I am not entirely sure how I feel about this movie.
- Zack tried to play this movie off as “Women kick ass” when it just portrays “Dudes are assholes and women just have to grin and bear it until someone comes to save them”.
- Baby Doll’s escape fantasies are basically straight video game rips, but the movie is supposed to be based in what appears to be the 50s.
- A bit of the CGI sucks. (Though it is kind of funny considering the game it obviously references)
- The big unspoken evil in the movie was abuse, but it was subtle enough for GADS of people to miss it.
- It is really, really depressing.
- The dialogue was fairly meh and full of clichés. – I’ll give that a pass since it was not only staged in a mental institution full of severely damaged people, but also had a traumatized young girl who dived into fantasy at every chance as the editor. Zack probably wasn’t thinking that hard, but that angle makes it better.
- It seems Snyder had good intentions for the story, but got lost in his own ideas of empowerment and was thwarted further by nitpicking edits.
- The protagonists are pretty much blank slates. Many of the folks who dislike this movie hate that, but it touches back on the fact that this movie is very game, and/or action flick, based.
But on the frosted side:
- Armored mech with a pink bunny on it. (I’m easy sometimes.)
- Most of the CGI was very pretty. I left the movie drunk off the visuals.
- I’m a gamer. Sometimes I have to take turns playing a game. It doesn’t make the game any less fun.
- The first few minutes of the movie, which lacked dialogue, were extremely well done. If the whole movie would have been that, it would have been fantastic.
- The soundtrack, though full of covers, fit the scenes quite well.
Wait… Pretty, even sounds hot, kind of stupid, and you wake up the next day with a headache from the past night’s events.
Did I pick up Sucker Punch at the bar?
So I finally got around to watching Burlesque the other day. I had been interested in seeing it when it came out because I am drawn to musicals in a dangerous way, but I ended up completely forgetting about it by the time it hit theatres. One thing that perplexes me is that most of the reviews I saw about the movie were either treating it like it beat them up in middle school or they have a shrine to it in their closet.
An extended music video helmed by the dude who played Troy in The Goonies, this is a paint by numbers affair which is watchable but not very memorable. I thoroughly enjoy seeing Christina and Cher belt out tunes. Unfortunately, I’m not in any kind of hurry to acquire this soundtrack. As soon as the songs were over, I had forgotten them.
This whole movie was like watching a form of instant drink mix. I don’t need to mention the story, because you would forget it in 5 minutes anyway. It wasn’t fine wine, but it wasn’t water. It was great to have running in the background while I was doing other stuff. If you are a musical fiend, then add it to the list, but don’t hurt yourself otherwise.
This movie is just neither good nor bad enough to warrant an extreme reaction, no matter how hard they tried in the promos to make it look like it was a more substantial film. If there were a Phoning It In Awards, Burlesque would have cleaned up.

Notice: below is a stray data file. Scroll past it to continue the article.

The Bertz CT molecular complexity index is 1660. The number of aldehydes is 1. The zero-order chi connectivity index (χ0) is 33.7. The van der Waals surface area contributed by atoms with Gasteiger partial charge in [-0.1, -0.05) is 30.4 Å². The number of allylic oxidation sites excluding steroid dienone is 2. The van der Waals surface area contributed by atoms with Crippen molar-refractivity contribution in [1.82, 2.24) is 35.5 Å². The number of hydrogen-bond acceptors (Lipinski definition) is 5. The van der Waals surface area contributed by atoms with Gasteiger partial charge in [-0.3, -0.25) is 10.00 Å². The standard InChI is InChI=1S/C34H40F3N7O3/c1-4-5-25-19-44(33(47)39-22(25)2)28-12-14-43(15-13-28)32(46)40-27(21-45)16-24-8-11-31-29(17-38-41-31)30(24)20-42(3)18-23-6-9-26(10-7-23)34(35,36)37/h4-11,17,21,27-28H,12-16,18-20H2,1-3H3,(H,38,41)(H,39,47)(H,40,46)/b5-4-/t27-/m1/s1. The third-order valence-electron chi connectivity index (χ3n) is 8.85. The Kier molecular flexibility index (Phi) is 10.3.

So I caught Skyline on it’s opening weekend and I feel betrayed. Like anyone else who has seen the film, I was tricked by the pretty visuals in the trailer. The setup was convincing enough for me to not notice the fact that the big names involved with the flick were Eric Balfour, Donald Faison, and David Zayas. Yep.
Helmed by two guys with a mostly special effects background, this movie does fairly well with its budget and has some nice looking creatures running around tearing things up. Unfortunately you sit around watching crap and have to wait eons for it. The first scenes of the movie are an extension of the trailer that make you excited to get into the rest of the film, then it cuts to some number of hours earlier and you don’t give a shit about anything anymore.
In my head, one of the worst things ever in media is when the viewer is thrown right into some action and then ripped out of it to go back to “generic time period earlier” for some back story that was not important enough to put in front
of it. Some will argue that the little taste of action is a nice teaser to draw you in and the backstory will fill in the depth needed or some horseshit like that. Cutting away from action just waters it down. When you return to the present and the scene is replayed again, 95% of the time the additional information added to scene tends to be trivial. Flashbacks generally handle this much better and are less annoyingly abrupt.
I was expecting tons of pretty alien effects, some good battle action and some half-decent acting for most of the film. I was aware that I was not going to see the Holy Grail in this thing, but I didn’t sign up for a bunch of jerks hanging out in a non-penthouse, penthouse apartment with the blinds closed. If it were more than the 90-ish minute runtime I probably would have nodded off. When we got the bits of creature time, and I mean bits, it looked lovely even though we have seen most of those creature designs before. The actors just waded in the lame dialogue and wasted time until the end.
The end turned out to be another one of my movie aggravations. Whoever wrote the last 7 or so minutes of the flick didn’t bother reading the rest of it. The tone of the last few minutes was completely different from the rest and not in a coherent way. I don’t get how they edited and the thing and decided those parts fit together, but I figure they just ran out of money or something. In any case, if the movie had ended five minutes sooner it would have been 20% better.
Fucking pretty blue light tricked me into walking in too.